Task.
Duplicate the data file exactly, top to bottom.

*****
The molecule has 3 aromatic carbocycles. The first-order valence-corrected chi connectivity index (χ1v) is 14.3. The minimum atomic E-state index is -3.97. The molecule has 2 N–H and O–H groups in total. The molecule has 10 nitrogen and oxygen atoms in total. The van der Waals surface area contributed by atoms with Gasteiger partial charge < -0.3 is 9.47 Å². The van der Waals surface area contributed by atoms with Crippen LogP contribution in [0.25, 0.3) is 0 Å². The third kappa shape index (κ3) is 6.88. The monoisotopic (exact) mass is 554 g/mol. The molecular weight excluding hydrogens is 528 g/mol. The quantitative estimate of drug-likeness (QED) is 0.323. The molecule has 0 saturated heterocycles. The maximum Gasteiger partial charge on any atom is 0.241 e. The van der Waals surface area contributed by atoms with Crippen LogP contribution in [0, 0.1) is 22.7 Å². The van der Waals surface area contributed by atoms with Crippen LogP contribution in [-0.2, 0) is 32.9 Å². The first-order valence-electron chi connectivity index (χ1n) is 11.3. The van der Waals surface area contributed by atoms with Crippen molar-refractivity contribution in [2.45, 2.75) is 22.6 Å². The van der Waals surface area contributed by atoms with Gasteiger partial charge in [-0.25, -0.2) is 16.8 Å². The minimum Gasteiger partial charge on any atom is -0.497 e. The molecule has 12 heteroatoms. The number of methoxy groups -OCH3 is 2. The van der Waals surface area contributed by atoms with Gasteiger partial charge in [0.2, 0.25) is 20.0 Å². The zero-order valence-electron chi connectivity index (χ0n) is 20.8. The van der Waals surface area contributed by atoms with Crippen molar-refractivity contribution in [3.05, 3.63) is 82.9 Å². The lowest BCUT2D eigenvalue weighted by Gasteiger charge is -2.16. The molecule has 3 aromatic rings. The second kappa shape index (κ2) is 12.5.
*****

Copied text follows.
The molecule has 3 aromatic carbocycles. The first-order valence-corrected chi connectivity index (χ1v) is 14.3. The minimum atomic E-state index is -3.97. The molecule has 2 N–H and O–H groups in total. The molecule has 10 nitrogen and oxygen atoms in total. The van der Waals surface area contributed by atoms with Gasteiger partial charge < -0.3 is 9.47 Å². The van der Waals surface area contributed by atoms with Crippen LogP contribution in [0.25, 0.3) is 0 Å². The third kappa shape index (κ3) is 6.88. The monoisotopic (exact) mass is 554 g/mol. The molecular weight excluding hydrogens is 528 g/mol. The quantitative estimate of drug-likeness (QED) is 0.323. The molecule has 0 saturated heterocycles. The maximum Gasteiger partial charge on any atom is 0.241 e. The van der Waals surface area contributed by atoms with Crippen LogP contribution in [0, 0.1) is 22.7 Å². The van der Waals surface area contributed by atoms with Crippen LogP contribution in [-0.2, 0) is 32.9 Å². The first-order valence-electron chi connectivity index (χ1n) is 11.3. The van der Waals surface area contributed by atoms with Crippen molar-refractivity contribution in [2.45, 2.75) is 22.6 Å². The van der Waals surface area contributed by atoms with Gasteiger partial charge in [-0.25, -0.2) is 16.8 Å². The minimum Gasteiger partial charge on any atom is -0.497 e. The molecule has 12 heteroatoms. The number of methoxy groups -OCH3 is 2. The van der Waals surface area contributed by atoms with Gasteiger partial charge in [0.2, 0.25) is 20.0 Å². The zero-order valence-electron chi connectivity index (χ0n) is 20.8. The van der Waals surface area contributed by atoms with Crippen molar-refractivity contribution in [3.05, 3.63) is 82.9 Å². The lowest BCUT2D eigenvalue weighted by Gasteiger charge is -2.16. The molecule has 3 aromatic rings. The second kappa shape index (κ2) is 12.5.